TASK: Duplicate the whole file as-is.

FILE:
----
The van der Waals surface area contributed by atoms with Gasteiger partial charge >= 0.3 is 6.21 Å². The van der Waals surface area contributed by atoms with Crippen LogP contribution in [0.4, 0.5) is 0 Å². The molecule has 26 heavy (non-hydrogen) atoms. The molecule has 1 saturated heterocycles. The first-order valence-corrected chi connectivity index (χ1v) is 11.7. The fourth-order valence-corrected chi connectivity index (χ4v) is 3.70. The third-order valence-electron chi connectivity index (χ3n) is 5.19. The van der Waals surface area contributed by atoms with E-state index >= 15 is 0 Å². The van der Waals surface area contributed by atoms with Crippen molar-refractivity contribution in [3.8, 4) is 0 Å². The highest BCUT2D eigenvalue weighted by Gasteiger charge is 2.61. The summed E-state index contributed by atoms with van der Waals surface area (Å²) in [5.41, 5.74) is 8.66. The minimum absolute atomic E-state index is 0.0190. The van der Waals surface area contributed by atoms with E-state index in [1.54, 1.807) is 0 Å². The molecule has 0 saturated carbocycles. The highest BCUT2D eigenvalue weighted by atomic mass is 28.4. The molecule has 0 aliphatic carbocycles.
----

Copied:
The van der Waals surface area contributed by atoms with Gasteiger partial charge >= 0.3 is 6.21 Å². The van der Waals surface area contributed by atoms with Crippen LogP contribution in [0.4, 0.5) is 0 Å². The molecule has 26 heavy (non-hydrogen) atoms. The molecule has 1 saturated heterocycles. The first-order valence-corrected chi connectivity index (χ1v) is 11.7. The fourth-order valence-corrected chi connectivity index (χ4v) is 3.70. The third-order valence-electron chi connectivity index (χ3n) is 5.19. The van der Waals surface area contributed by atoms with E-state index >= 15 is 0 Å². The van der Waals surface area contributed by atoms with Crippen molar-refractivity contribution in [3.8, 4) is 0 Å². The highest BCUT2D eigenvalue weighted by Gasteiger charge is 2.61. The summed E-state index contributed by atoms with van der Waals surface area (Å²) in [5.41, 5.74) is 8.66. The minimum absolute atomic E-state index is 0.0190. The van der Waals surface area contributed by atoms with E-state index in [1.54, 1.807) is 0 Å². The molecule has 0 saturated carbocycles. The highest BCUT2D eigenvalue weighted by atomic mass is 28.4. The molecule has 0 aliphatic carbocycles.